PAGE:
It was believed that September 11th would make certain kinds of
films obsolete, such as action thrillers crackling with explosions
or high-casualty blockbusters where the hero escapes unscathed.
While the production of these films did ebb, the full impact of the
attacks on Hollywood's creative output is still taking shape. Did
9/11 force filmmakers and screenwriters to find new methods of
storytelling? What kinds of movies have been made in response to
9/11, and are they factual? Is it even possible to practice poetic
license with such a devastating, broadly felt tragedy?
Stephen Prince is the first scholar to trace the effect of 9/11
on the making of American film. From documentaries like
Fahrenheit 9/11 (2004) to zombie flicks, and from
fictional narratives such as The Kingdom (2007) to Mike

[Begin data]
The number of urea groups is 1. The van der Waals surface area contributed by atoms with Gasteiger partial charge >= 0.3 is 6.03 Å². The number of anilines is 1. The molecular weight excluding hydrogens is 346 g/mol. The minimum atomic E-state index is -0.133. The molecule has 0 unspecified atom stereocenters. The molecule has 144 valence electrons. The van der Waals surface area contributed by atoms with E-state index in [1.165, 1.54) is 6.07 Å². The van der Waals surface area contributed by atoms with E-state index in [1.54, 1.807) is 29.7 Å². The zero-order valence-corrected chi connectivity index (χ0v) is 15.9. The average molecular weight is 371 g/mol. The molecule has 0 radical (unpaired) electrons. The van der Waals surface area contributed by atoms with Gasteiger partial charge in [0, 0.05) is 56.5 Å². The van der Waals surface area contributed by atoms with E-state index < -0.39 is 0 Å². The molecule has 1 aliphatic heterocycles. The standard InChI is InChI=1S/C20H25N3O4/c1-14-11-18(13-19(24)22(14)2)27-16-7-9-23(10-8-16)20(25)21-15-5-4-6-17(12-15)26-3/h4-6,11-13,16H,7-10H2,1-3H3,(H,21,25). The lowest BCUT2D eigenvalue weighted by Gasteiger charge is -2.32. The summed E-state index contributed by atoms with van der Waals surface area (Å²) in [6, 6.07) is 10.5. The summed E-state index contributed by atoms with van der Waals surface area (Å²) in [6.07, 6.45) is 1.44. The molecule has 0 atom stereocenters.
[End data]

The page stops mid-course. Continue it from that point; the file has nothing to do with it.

Nichols's Charlie Wilson's War (2007), Prince evaluates
the extent to which filmmakers have exploited, explained,
understood, or interpreted the attacks and the Iraq War that
followed, including incidents at Abu Ghraib. He begins with
pre-9/11 depictions of terrorism, such as Alfred Hitchcock's
Sabotage (1936), and follows with studio and independent
films that directly respond to 9/11. He considers documentary
portraits and conspiracy films, as well as serial television shows
(most notably Fox's 24) and made-for-TV movies that
re-present the attacks in a broader, more intimate way. Ultimately
Prince finds that in these triumphs and failures an exciting new
era of American filmmaking has taken shape.
Subjects: Film Studies, Sociology, History, Political Science
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